Spiny Softshell Turtle
Wisconsin status: common but declining
The spiny softshell turtle looks a lot like its relative the midland smooth softshell turtle, but there are some differences. The spiny softshell has two yellow, black-bordered lines along each side of its head, a row of spines along the front edge of the carapace (top shell), and nostrils in the shape of a "C." Young turtles and male turtles have olive-gray carapaces with small black markings that often look like the shape of a thin donut. Adult females have dark olive or tan carapaces with brown and gray mottling. And, there's another difference. Unlike the smooth softshells, spiny softshells are often aggressive when grabbed and can bite hard! So, take care not to handle these critters.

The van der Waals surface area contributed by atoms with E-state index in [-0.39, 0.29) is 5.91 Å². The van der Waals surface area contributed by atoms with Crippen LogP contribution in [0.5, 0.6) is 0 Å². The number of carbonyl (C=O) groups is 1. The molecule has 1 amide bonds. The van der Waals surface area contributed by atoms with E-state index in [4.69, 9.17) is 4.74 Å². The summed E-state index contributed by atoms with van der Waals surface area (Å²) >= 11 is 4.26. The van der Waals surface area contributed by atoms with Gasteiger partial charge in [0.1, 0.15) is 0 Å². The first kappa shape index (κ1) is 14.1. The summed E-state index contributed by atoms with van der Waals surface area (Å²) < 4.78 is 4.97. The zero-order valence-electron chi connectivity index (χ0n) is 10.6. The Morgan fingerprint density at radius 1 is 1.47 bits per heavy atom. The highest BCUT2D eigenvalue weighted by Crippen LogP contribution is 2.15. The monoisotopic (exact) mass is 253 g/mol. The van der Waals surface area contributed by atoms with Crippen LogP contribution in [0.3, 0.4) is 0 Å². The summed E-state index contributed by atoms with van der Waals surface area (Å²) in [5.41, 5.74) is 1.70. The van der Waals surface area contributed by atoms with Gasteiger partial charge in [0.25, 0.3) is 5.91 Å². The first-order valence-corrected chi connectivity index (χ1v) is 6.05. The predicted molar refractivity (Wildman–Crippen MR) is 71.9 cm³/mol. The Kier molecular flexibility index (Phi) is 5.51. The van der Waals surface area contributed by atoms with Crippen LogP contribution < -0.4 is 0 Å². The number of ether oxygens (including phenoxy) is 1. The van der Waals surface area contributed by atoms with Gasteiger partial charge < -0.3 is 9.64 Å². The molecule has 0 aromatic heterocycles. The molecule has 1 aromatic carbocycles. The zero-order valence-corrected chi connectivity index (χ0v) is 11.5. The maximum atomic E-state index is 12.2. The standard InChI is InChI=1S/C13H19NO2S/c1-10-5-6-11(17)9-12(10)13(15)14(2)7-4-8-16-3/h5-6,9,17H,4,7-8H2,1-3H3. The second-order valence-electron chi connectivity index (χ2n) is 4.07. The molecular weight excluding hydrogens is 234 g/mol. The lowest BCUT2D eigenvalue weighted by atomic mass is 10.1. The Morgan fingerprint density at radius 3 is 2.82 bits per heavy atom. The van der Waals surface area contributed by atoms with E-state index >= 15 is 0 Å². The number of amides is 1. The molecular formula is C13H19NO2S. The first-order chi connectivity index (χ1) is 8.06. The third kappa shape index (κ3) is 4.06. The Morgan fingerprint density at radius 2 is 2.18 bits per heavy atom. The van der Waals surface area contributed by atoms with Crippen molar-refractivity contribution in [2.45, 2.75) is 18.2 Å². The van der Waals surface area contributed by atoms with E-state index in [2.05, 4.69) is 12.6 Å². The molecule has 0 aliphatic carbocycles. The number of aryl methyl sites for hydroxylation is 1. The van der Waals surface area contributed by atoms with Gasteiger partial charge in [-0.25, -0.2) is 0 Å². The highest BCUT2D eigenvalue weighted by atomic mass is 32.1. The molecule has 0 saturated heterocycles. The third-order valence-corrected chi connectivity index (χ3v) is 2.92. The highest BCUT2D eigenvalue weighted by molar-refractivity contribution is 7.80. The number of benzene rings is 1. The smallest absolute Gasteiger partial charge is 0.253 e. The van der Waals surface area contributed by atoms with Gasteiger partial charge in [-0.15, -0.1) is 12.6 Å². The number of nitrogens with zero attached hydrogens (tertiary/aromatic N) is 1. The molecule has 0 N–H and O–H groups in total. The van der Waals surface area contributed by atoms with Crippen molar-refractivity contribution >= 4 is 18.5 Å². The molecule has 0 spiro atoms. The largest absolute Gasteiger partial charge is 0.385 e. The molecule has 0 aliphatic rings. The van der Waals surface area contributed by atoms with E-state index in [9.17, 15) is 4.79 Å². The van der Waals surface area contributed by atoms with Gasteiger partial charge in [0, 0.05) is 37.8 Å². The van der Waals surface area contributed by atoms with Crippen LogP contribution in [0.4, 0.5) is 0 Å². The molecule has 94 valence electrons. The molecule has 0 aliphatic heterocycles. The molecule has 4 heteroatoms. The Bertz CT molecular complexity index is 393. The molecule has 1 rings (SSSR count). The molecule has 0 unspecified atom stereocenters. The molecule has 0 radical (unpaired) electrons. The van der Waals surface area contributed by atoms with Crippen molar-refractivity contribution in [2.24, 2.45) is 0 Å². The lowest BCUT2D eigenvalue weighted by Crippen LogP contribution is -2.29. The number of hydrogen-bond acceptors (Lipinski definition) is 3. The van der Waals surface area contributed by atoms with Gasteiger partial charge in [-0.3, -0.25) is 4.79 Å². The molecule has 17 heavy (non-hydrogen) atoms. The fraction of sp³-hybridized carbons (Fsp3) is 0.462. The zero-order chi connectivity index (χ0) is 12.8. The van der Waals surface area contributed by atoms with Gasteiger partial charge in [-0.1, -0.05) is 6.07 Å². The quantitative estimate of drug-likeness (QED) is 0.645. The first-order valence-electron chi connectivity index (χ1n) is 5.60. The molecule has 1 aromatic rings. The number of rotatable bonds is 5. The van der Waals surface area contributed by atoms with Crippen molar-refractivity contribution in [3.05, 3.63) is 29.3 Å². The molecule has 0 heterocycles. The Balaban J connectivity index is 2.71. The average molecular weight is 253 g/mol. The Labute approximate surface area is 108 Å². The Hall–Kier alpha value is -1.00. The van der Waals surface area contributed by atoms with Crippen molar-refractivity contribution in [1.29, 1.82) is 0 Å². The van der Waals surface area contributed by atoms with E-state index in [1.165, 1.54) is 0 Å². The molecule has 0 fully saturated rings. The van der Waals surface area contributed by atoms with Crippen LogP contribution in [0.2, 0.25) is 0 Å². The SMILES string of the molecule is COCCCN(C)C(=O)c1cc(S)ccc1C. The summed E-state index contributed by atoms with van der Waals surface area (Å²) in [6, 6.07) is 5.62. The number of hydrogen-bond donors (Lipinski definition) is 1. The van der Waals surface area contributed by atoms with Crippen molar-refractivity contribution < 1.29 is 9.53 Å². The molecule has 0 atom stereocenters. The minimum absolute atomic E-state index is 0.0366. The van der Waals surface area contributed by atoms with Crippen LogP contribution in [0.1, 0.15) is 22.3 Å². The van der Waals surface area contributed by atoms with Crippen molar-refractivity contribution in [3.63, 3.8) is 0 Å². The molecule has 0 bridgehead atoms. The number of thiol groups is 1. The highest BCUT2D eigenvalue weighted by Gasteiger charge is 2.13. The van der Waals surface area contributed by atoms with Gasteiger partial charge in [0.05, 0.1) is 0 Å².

These turtles can be found in large rivers, lakes and reservoirs, especially those with muddy or sandy bottoms. Young turtles spend a lot of time buried under the bottom in shallow water, especially at night. This keeps them hidden when they're not active.
They feed on fish, invertebrates, mollusks, and carrion (dead stuff).